Saturday 28 May 2016

Mike's pub round part one

This was the brainchild of Mike's and I will leave it to him to give a more detailed account of our wanderings.  Indeed, all credit must be given to Mike for his in depth research and meticulous planning.
With a date set for the start, the ninth of May, tickets purchased for the far off town of Buxton. The team met up on board the train somewhere between Newcastle and York. Eventually we arrived in the said town. A wander about, a few last minutes supplies purchased, and bus times checked for the morrow and then a long uphill plod to the campsite.
Unfortunately the Cold Springs campsite does not now really cater for backpackers, proffering large school groups and the such. Also, we were told booking in advance is now required. On top of all that they do not accept dogs. Fortunately Lucky does cute and somehow we managed to obtain a pitch for two nights.
Our first day was to be an easy one? We began with a full breakfast in Buxton and then strolled up to the bus stop to catch the bus to our starting point, The travellers Rest, near the village of Flash. It was closed, as was the pub in the village
It began to rain as we walked through the village and it was on with the waterproofs. They remained on for the rest of the day. By way of bridleways and footpaths we made our way onward to the Cat and Fiddle pub. The views would have been great on a fine day, however, the weather was dreich and we walked with bowed heads in cold, swirling, wet greyness.
. Arriving back in Buxton we agreed that a bus up the hill to the campsite was a viable option. With time to spare it seemed only appropriate to nip in to a pub that was actually open. The first we tried was not dog friendly. However, the Eagle made us welcome. As we settled in for the evening church bells could be heard ringing in the valley below. Quite a harmonious sound they made too.
Wednesday was to be our first full day of backpacking and it was with heavy packs and unfit bodies that we headed out of Buxton. Our intended route began with the Midshires Way. The trail was poorly marked and a close eye had to be kept on the map. Footpaths and bridleways led us through lush, verdant pastures.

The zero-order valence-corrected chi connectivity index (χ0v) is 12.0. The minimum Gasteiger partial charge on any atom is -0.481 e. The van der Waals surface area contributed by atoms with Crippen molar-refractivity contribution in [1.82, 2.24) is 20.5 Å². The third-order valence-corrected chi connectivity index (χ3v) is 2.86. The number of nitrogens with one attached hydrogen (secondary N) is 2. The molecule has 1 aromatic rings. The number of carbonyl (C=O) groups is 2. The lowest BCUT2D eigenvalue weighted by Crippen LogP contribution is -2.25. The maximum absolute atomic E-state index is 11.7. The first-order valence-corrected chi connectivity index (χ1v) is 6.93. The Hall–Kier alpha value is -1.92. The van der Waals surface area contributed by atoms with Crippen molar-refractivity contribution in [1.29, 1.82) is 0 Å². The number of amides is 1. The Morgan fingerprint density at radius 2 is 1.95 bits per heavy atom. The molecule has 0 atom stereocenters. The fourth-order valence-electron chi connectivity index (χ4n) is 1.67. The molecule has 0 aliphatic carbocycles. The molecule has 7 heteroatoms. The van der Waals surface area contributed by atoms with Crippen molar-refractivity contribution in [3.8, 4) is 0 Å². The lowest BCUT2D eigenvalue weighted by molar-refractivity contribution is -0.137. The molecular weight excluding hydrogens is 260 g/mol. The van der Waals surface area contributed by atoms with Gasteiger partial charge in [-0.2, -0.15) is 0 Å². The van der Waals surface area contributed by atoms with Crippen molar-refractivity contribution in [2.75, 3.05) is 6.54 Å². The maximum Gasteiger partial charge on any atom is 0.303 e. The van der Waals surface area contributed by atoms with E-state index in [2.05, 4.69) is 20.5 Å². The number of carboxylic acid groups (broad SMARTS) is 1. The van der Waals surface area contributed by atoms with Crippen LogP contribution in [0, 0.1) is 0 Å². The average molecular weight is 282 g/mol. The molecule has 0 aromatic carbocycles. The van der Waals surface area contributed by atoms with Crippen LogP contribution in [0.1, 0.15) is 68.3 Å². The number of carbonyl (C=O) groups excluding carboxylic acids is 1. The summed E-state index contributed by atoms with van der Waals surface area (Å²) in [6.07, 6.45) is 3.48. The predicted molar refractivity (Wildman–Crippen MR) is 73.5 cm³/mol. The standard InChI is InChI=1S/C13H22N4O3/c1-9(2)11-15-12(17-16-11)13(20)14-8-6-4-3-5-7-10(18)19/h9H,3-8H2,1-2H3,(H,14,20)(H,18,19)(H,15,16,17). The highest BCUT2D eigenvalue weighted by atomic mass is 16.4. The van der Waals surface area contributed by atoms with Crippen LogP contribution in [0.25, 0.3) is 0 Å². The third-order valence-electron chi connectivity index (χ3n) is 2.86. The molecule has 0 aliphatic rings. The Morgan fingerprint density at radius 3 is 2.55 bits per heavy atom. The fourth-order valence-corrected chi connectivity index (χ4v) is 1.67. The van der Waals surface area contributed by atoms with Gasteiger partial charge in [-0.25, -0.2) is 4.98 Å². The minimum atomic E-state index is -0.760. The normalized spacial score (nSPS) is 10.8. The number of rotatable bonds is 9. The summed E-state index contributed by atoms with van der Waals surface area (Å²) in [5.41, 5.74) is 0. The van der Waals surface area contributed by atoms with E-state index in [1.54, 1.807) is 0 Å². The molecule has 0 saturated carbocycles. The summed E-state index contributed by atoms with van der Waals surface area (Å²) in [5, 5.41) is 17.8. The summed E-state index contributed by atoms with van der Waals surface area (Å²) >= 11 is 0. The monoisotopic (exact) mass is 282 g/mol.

From the Midshires Way we continued on the Monsal trail. The old rail track cuts through towering rocky outcrops and beetling crags.
Deep rocky gorges.

A large group of youngsters from an education centre were preparing to abseil from a high bridge to the river far below. To our delight an ice cream wagon was parked in the car park. Tea and ice creams were much enjoyed.

From the Monsal we switched to the Limestone Way. Some steep uphill bits made weary legs ache all the more. We knew that camping may be difficult due to lack of water. Mike though had received information that there was a good possibility of being able to camp at Peak Forest. The last few miles meant road walking. Oh my, what footsore, weary miles they were too. A warm, friendly pub in the village and then joy of joys, an excellent campsite. Nothing posh or fancy, a loo, a tap and a comfy bit of grass for the tent. Chrissie you came up trumps with the Old Post office, thank you.!

The following morning saw us once more heading uphill. Soon we were back on the Limestone Way. in the distance we could see Mam Tor looming large. As we approached it was noticeable the amount of folk out and about. A long descent down to Edale where we indulged in a pub lunch of bread and soup.